BPD Update Online, Winter 2001
Editor's Prerogative by Ralph Holcomb, rjholcomb@stthomas.edu
President's Report by Mit Joyner, mjoyner@wcupa.edu 610-436-2486
BPD Summer 2001 Summer Policy Fellow Award
BPD Institutional Response to the Proposed EPAS
BPD Institutional Response to the EPAS (cont)
BPD Institutional Response to the EPAS (cont)
BPD Institutional Response to the EPAS (cont)
BPD Institutional Response to the EPAS (cont)
BPDers Play a Role in APM's Media Technology Center
19th Annual BPD Conference
Nominations Committee Activity for 1999-2000
Photo Album, Page 1 - NOTE: High Resolution Photos
Photo Album, Page 2 - NOTE: High Resolution Photos
Photo Album, Page 1 - NOTE: Low Resolution Photos
Photo Album, Page 2 - NOTE: Low Resolution Photos
The Council of Presidents
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Editor's Prerogative by Ralph Holcomb, rjholcomb@stthomas.edu

A Cold Winter...

As everyone knows, our next president will be taking office despite having lost what we in America quaintly call the "popular vote," or what all other democratic countries simply refer to as "the vote." He has accomplished this feat through a series of maneuvers that are perfectly legal and certainly undemocratic. His team has succeeded in excluding inconvenient votes for the opposition by convincing an eager Supreme Court majority to believe the double curiosity of Florida Jews for Buchanan and Florida Blacks Too Dumb to Vote Correctly. The saddest fact is that most voters have a memory no longer than a Survivors TV sequence - who can recall the Clinton impeachment? Before the end of Bush's term we'll be teaching students who were in junior high when the Florida vote was contested.

Social work educators cannot afford to forget. For those who care about the poor, the disenfranchised, and the marginalized, the long cold winter is just beginning. We need to remind our students that the new president could go much further to insure a warmer reception next time he appears in front of the NAACP national convention, by convening a commission to investigate the election law loopholes and irregularities that helped earn him his new job. That way, he would wisely distance himself from the shame of his ascendancy and come clean to the African-American and Hispanic electorate, two groups who have shed blood to remind the majority that they too have the right to vote.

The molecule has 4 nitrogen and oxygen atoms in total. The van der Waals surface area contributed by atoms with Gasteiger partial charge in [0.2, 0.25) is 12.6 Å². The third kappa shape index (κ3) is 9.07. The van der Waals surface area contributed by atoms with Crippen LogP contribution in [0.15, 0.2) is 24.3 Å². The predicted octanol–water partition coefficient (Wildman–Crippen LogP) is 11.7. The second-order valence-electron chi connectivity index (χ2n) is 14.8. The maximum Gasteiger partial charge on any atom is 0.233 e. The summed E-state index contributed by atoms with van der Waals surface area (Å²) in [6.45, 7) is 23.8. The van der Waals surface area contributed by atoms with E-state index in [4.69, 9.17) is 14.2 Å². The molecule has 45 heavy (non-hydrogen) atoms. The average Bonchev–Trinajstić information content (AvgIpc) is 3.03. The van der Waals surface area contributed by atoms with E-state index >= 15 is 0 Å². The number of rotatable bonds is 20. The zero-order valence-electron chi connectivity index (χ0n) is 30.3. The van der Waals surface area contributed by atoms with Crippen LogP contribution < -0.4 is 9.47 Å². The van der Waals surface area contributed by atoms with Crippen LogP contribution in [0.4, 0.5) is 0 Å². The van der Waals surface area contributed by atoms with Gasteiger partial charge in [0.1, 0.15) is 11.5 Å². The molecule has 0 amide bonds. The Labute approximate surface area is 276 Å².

We can remind our students that much of this present mischief is the legacy of Newt Gingrich. He gave advanced seminars to willing Republicans and Democrats alike, teaching them how to inflame, divide, bully, and stonewall to get their way. The bickering and gridlock will only worsen in the next four years.

As teachers we can point out how the press has fallen all over itself to congratulate Bush for his Rainbow Coalition of cabinet Secretaries, accolades that ring with the same embarrassing self-congratulatory tone white decisionmakers too often use when they finally open the doors of power to a few people of color.

To give the new president his due, he has chosen to imitate his immediate predecessor's lead in diversity instead of his father's. But, as Lani Guinier once remarked, "The absence of diversity is a valid critique. But the presence of diversity is not a sufficient solution."

Dubya proposes a Cabinet that includes for DHHS Secretary my Wisconsin neighbor Tommy Thompson, who enthusiastically chopped welfare roles by 80% in the name of Personal Responsibility. His Interior Secretary is a disciple of James "Trees Cause Pollution" Watt - an oilman's dream come true. Attorney General designee John Ashcroft gave a psirited defense of Jefferson Davis during a mock trial of the [white] South just last year and firmly believes in women's right to legal abortion - as long as it's in Mexico or Canada. And he's on Bush's short list for the Supreme Court.

We can continue to remind our students that policy and practice are inextricably linked. Punitive policy begats punitive practice, where social workers become agents of repressive social control, instead of dvocates for inclusion. And we need to teach our students to bundle up for what looks like a long, cold winter, and fight for a new spring.

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